Thousands of Indigenous children suffered violence and neglect in the Indian Residential School system, which operated in Canada for more than 100 years. The Canadian Government created these institutions to separate Indigenous children from their families, erase their culture and languages, and forcefully assimilate them into Canadian society. They were not schools. They were weapons of genocide. 

In 2021, the Tk’emlúps te Secwépemc First Nation announced that they had discovered evidence of 215 unmarked graves at the former Kamloops Indian Residential School. While Indigenous communities knew that many children died in these “schools,” the discovery shocked many Canadians and renewed conversations about the awful impacts of settler colonialism.  

Back in 2013, Esketemc (Alkali Lake) Chief Fred Robbins, a residential school survivor, launched the St. Joseph Mission (SJM) Residential School Commemoration Project and Reunion. This project gave birth to Orange Shirt Day (Sept 30) which was inspired by former student Phyllis (Jack) Webstad’s experience. Below is an excerpt from her story the Orange Shirt Society’s website:

I went to the Mission for one school year in 1973/1974. I had just turned 6 years old. I lived with my grandmother on the Dog Creek reserve. We never had very much money, but somehow my granny managed to buy me a new outfit to go to the Mission school. I remember going to Robinson’s store and picking out a shiny orange shirt. It had string laced up in front, and was so bright and exciting – just like I felt to be going to school!

When I got to the Mission, they stripped me, and took away my clothes, including the orange shirt! I never wore it again. I didn’t understand why they wouldn’t give it back to me, it was mine! The color orange has always reminded me of that and how my feelings didn’t matter, how no one cared and how I felt like I was worth nothing. All of us little children were crying and no one cared.

In August of 2021, the Government of Canada established a National Holiday for Truth & Reconciliation to take place every Sept. 30. BC still does not recognize it with a statutory holiday, despite the efforts of Indigenous groups, who have spoken loud and clear: all workers, including the many Indigenous people who work for private businesses, need a paid day off on Sept. 30. 

Having the day off to remember loved ones, connect with their communities, and share their truth with others is especially important to Indigenous UFCW 1518 members. For non-Indigenous members it would be a day to reach out to First Nations bands and agencies near you and see what you can attend. You will be welcome if you come with good intentions and love in your hearts.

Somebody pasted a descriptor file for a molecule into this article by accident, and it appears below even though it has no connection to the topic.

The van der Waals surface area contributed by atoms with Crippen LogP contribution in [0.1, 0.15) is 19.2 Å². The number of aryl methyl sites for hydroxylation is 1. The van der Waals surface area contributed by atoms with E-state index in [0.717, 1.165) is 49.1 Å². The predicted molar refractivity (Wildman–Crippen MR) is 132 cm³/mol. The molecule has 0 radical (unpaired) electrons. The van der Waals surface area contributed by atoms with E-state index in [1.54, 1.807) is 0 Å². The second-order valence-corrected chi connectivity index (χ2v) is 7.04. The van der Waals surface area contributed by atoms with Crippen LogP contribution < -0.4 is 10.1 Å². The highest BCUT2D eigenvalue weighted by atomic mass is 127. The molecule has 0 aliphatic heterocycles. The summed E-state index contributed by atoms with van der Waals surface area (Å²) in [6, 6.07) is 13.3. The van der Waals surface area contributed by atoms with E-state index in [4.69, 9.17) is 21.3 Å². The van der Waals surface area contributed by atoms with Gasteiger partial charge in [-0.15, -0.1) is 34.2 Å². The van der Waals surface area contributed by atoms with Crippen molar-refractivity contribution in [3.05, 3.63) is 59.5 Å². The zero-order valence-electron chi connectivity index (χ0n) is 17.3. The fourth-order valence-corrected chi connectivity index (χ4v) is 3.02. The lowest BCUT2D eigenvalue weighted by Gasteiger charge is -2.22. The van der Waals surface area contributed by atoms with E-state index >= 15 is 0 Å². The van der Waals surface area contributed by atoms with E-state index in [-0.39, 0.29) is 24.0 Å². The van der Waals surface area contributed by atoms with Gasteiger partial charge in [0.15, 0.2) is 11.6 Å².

Want to support an Indigenous organization today? Donate to the Residential School Survivors Society.

2022 BC Municipal Elections – Labour Votes


Here’s who your Labour Councils endorse

Your democratic muscle is strongest at the local level, so don’t waste this opportunity to flex. Oct. 15, 2022 is voting day in BC. If you’re 18 plus, be sure to hit the polls, have your say, and cast a ballot for the the municipal politicians that you support.

Municipalities have jurisdiction over several issues that matter most to working people, including housing, local parks, waterways, roads and parking, libraries and more. If you don’t know about the candidates who are running in your area and their stance on these issues, UFCW 1518 recommends you do some research.

We’re big advocates of informed voting. We know our members are passionate and have opinions, and General Municipal Elections 2022 is an awesome way for you to fight for fairness.

BC’s District Labour Councils –advocacy groups that bring together union members who work in the same regions – have done their research. And with the input of local representatives from a variety of industries and unions in your communities, they’ve made their endorsements for this election. Here is a list, copied from the Canadian Labour Congress’ website, of the candidates that the Labour Councils in your areas support:


Jas Anand

Kelly Chahal

School Trustee

Rupi Kanda-Rajwan

Preet Rai


Mike Hurley


Rohini Arora, Burnaby Citizens Association (BCA)

Pietro Calendino, Burnaby Citizens Association (BCA)

Antara Deb, Burnaby Citizens Association (BCA)

Sav Dhaliwal, Burnaby Citizens Association (BCA)

Alison Gu, Burnaby Citizens Association (BCA)

Joe Keithley, Burnaby Green Party

Daniel Tetrault, Burnaby Citizens Association (BCA)

James Wang, Burnaby Citizens Association (BCA)

School Trustee

Bill Brassington, Burnaby Citizens Association (BCA)

Peter Cech, Burnaby Citizens Association (BCA)

Larry Hayes, Burnaby Citizens Association (BCA)

Jen Mezei, Burnaby Citizens Association (BCA)

Mikelle Sasakamoose, Burnaby Citizens Association (BCA)

Kristin Schnider, Burnaby Citizens Association (BCA)

Gary Wong, Burnaby Citizens Association (BCA)


Larry Samsom


Gwendolyn Donaldson

Colleen Evans

Tanille Johnston

Sandra Milligan


Sandy Bojeckho

Cherryl MacLeod


Zeb King


Amber Price

Debora Soutar

School Trustee (SD 33 – Chilliwack)

Carin Bondar

Margaret Reid